Bally is cleaning up The Death Zone at Mount Everest, and here's how you can help

Don't worry, you don't have to go up there
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Bally is cleaning up The Death Zone at Mount Everest, and here's how you can help

Luxurious Swiss brand Bally is known for championing sport and exploration, but their latest achievement is reaching new heights. Bally is preserving the world’s most extreme mountain environments and their surrounding communities with its Peak Outlook Initiative, which launched clean-up expeditions to Mount Everest’s summit that have successfully removed more than two tonnes of waste so far. Half a tonne of this waste was collected in the Death Zone 8000 metres above sea level, where you can only access a quarter of the oxygen we usually need to survive. Yikes.

Led by Dawa Steven Sherpa and his team of native Sherpas from Nepal’s Himalayas, the initiative aimed to restore the area between Everest Base Camp and its peak. Braving the harsh, life-threatening conditions takes courage and commitment, and this clean-up is unlike any other in that it extends to the very top of Everest’s summit.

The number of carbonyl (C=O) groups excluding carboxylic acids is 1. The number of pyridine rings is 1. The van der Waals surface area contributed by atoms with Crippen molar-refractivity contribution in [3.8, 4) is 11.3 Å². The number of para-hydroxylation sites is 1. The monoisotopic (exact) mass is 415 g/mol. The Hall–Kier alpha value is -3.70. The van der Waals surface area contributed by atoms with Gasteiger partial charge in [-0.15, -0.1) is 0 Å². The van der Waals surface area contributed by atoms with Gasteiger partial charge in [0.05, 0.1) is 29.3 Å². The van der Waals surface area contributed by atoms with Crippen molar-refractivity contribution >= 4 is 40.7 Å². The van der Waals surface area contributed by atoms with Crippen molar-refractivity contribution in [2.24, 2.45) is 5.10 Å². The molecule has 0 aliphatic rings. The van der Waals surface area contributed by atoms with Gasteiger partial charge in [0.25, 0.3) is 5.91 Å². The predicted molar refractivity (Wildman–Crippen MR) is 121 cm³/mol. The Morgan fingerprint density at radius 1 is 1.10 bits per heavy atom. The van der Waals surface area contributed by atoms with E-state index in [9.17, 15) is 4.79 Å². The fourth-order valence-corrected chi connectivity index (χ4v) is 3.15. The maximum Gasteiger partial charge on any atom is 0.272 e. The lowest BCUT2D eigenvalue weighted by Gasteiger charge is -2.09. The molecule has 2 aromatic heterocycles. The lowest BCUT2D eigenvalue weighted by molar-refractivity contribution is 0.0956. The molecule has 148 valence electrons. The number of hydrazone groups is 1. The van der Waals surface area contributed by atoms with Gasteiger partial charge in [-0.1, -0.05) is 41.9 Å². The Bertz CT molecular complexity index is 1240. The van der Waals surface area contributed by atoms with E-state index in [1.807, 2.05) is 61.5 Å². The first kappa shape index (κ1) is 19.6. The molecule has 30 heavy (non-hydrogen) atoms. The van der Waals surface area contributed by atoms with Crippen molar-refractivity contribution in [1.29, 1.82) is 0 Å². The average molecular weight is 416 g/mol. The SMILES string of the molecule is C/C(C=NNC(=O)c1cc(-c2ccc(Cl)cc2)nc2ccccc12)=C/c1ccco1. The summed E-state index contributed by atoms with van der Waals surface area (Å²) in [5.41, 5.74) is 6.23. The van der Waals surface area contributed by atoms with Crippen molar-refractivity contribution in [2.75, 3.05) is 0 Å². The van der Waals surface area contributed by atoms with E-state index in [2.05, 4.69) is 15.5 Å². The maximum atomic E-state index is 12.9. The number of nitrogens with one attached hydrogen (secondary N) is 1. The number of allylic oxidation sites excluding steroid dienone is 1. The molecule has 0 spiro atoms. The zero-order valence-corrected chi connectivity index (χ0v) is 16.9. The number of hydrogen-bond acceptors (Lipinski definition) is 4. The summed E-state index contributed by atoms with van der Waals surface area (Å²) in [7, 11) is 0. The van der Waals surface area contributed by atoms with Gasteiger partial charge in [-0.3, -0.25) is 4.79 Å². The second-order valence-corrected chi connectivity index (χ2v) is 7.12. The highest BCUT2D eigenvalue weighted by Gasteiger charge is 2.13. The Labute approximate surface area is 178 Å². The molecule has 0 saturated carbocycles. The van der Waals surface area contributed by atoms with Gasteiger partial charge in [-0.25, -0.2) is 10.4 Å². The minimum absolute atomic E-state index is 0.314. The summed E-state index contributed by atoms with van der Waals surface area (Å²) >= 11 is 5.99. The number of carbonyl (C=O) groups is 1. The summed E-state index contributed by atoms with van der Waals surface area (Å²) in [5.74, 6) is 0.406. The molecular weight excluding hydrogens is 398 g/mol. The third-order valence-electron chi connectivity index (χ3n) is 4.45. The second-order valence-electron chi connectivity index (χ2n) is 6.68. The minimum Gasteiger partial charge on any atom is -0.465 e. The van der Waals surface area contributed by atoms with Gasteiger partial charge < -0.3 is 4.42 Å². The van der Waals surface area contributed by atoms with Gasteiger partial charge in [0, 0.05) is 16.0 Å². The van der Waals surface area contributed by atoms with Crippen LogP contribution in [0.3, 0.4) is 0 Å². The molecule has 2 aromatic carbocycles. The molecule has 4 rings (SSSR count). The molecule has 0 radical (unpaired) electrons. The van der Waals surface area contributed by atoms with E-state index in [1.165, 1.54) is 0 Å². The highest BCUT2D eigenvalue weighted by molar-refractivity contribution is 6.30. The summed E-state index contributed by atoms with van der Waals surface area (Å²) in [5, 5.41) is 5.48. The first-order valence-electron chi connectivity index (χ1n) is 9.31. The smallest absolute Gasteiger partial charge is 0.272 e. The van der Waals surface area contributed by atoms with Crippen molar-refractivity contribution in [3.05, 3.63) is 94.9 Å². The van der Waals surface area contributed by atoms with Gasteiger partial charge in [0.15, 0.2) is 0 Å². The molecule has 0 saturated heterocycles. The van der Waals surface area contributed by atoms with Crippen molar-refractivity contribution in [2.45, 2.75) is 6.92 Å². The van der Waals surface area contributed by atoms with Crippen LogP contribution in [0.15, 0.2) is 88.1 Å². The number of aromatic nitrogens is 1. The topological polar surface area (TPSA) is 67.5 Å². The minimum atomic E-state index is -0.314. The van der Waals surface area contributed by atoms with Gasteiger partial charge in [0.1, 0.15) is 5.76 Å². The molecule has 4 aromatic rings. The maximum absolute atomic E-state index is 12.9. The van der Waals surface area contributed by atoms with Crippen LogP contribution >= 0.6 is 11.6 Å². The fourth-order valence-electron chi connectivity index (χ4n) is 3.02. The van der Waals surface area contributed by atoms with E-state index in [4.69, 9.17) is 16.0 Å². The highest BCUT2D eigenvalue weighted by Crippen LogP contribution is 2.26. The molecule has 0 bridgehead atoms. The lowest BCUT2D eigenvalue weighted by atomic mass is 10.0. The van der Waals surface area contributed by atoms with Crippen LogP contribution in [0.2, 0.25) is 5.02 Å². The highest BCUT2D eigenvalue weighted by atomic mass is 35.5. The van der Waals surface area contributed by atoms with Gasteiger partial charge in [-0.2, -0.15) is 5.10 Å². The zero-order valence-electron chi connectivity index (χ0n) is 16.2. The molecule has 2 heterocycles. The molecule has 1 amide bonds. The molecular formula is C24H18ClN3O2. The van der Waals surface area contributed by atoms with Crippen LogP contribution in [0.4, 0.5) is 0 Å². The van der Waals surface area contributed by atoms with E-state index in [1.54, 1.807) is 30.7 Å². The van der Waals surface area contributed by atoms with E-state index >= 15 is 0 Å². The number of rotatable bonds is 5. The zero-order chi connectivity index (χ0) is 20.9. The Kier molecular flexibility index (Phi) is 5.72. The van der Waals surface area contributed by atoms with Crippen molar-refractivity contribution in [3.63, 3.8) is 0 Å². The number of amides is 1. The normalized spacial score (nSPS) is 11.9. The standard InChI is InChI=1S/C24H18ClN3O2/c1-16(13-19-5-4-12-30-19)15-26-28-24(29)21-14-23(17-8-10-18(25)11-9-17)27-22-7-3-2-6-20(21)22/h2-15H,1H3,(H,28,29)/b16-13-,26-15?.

Mount Everest has gained popularity in the recent years, with over 1,200 climbers passing through base camp this season. Unfortunately, more people means more waste and greater damage to the environment, meaning initiatives like these are more important than ever. 

The initiative was inspired by Dawa Steven Sherpa’s long-running clean-up mission that has recovered almost twenty tonnes of rubbish since it began in 2007, and it’ll continue to make a difference thanks to Bally’s resources – including a supply of the Bally boots worn by Jamling Tenzing Norgay during the first-ever summit of Mount Everest back in 1953.

To celebrate the launch of the initiative, Bally is introducing a capsule collection of which 100 per cent of proceeds will benefit future expiditions. Shopping for a good cause? Count us in.

Dhs390, Bally

Photos: Supplied